Blood glucose levels were measured by standard glucose oxidase method [24]. The percent lowering of blood glucose levels were calculated according to the formula described below.
$$ \mathrm{Percent}\ \mathrm{lowering}\ \mathrm{of}\ \mathrm{blood}\ \mathrm{glucose}\ \mathrm{level}=\left(1\hbox{-} {W}_e/{W}_c\right)\times 100; $$

Where We and Wc represents the blood glucose concentration in glibenclamide, EEPHL or EEPHS administered mice (Groups 2–7), and control mice (Group 1), respectively.

Antinociceptive activity evaluation through abdominal writhing test

Antinociceptive activity of EEPHL was examined as previously described [25]. Briefly, mice were divided into seven groups of five mice each. Group 1 served as control and was administered vehicle only. Groups 2 and 3 were orally administered the standard non-narcotic analgesic drug aspirin at doses of 200 and 400 mg per kg body weight, respectively. Groups 4–7 were administered EEPHL at doses of 50, 100, 200 and 400 mg per kg body weight, respectively. Following a period of 60 minutes after oral administration of standard drug or EEPHL, all mice were intraperitoneally injected with 1 % acetic acid at a dose of 10 ml per kg body weight. A period of 5 min was given to each animal to ensure onset of chemically induced irritation of acetic acid, following the period, the number of abdominal writhings was counted for 10 min. The percent inhibitions of abdominal writhings were calculated according to the formula given below.
$$ \mathrm{Percent}\ \mathrm{inhibition}=\left(1\hbox{-} {W}_e/{W}_c\right)\times 100; $$

Where We and Wc represents the number of writhings in aspirin or EEPHL administered mice (Groups 2–7), and control mice (Group 1), respectively.

Statistical analysis

Experimental values are expressed as mean ± SEM. Independent Sample t-test was carried out for statistical comparison. Statistical significance was considered to be indicated by a p value < 0.05 in all cases.

Results

Brine shrimp cytotoxicity bioassay

The ethanolic leaf extract of P. hydropiper L was evaluated for brine shrimp cytotoxicity with different concentrations. Vincristine sulphate and the solvent (ethanol) were used as positive and negative control respectively. All experiments were done in triplicate and the mean of the triplicate taken as final result. The lethal concentration LC50 of the test samples after 24 h was obtained by a plot of percentage of the dead nauplii against the logarithm of the sample concentration (toxicant concentration) and the best-fit line was obtained from the curve data by means of regression analysis (Fig. 1). From the assay, LC50 value of the leaf extract was determined and it was 16.22 μg/ml (Table 1). The positive control was used here to check the validity of the test and LC50 of the control was 0.288 mg/ml (Table 2).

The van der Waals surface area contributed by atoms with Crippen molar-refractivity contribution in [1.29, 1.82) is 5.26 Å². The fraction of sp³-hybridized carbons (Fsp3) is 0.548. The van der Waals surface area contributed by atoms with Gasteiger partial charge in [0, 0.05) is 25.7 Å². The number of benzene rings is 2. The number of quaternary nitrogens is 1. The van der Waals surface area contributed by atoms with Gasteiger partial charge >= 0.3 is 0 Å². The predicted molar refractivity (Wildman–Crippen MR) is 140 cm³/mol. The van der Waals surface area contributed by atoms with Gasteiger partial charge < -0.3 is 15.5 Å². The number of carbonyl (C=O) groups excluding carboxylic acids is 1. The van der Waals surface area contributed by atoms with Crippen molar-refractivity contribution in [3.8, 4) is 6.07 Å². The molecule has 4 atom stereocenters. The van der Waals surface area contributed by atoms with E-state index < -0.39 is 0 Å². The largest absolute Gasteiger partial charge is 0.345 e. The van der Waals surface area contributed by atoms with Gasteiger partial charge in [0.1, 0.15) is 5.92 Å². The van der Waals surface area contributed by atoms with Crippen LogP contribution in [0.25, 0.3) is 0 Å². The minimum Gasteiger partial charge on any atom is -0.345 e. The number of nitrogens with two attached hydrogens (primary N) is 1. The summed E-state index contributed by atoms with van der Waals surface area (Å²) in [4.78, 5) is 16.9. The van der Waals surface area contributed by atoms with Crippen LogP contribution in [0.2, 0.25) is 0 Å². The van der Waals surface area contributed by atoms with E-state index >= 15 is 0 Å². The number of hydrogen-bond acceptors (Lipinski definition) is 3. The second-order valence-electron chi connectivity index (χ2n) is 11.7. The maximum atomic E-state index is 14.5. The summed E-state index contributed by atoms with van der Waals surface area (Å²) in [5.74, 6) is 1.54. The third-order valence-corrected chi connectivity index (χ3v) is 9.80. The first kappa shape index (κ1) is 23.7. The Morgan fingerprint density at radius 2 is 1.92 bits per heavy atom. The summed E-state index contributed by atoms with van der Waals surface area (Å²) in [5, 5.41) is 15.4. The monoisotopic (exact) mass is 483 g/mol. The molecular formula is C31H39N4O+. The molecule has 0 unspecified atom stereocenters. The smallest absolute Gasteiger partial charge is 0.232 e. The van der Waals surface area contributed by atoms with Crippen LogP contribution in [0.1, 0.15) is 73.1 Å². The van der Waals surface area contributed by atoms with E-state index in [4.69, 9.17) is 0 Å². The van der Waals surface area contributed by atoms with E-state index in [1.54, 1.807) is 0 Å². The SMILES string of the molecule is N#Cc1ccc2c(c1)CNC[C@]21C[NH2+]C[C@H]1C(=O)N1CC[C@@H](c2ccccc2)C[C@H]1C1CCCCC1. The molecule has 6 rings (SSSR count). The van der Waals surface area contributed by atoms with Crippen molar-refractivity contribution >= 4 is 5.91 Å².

Fig. 1

Determination of lethal concentration 50 (LC50) of P. hydropipper L. A straight line obtained by plotting percentage of mortality of brine shrimps nauplii against the logarithm of the concentration of leaf extract (from Table 1). From the graph, log LC50 was obtained at 50 % mortality. LC50 value obtained for P. hydropipper L. extract was 16.22 μg/ml

Table 1

Effect of P. hydropipper L. ethanolic leaf extract on brine shrimp nauplii

Concentration (μg/ml)

Log C

% Mortality

Log LC50 (μg/ml)

LC50 (μg/ml)

Negative control (ethanol)

---

0.0

1.21

16.22

10

1

35.71

15

1.176

42.86

20

1.301

54.55

25

1.398

69.23

30

1.478

73.33

35

1.544

78.57

40

1.602

76.92

45

1.653

85.71

Table 2

Effect of Vincristine sulphate on brine shrimp nauplii

Concentration(μg/ml)

Log C

% Mortality

Log LC50(μg/ml)

LC50 (μg/ml)

Solvent

--

0.0

-0.539

0.288

1.25

0.096

70

2.5

0.397

83.33

5

0.698

90

Antihyperglycemic activity

The blood glucose levels of the glucose loaded mice were reduced significantly when administered at doses of 50, 100, 200 and 400 mg/kg body weight of EEPHL. At these four doses, the percent lowering of blood glucose levels were 48.8, 51.5, 54.1 and 58.2 % respectively. For the case of stem extract (EEPHS) which administered at the dose of 400 mg per kg body weight and we found the blood glucose lowering level was only 1.5 % in the group seven mice which is not significant.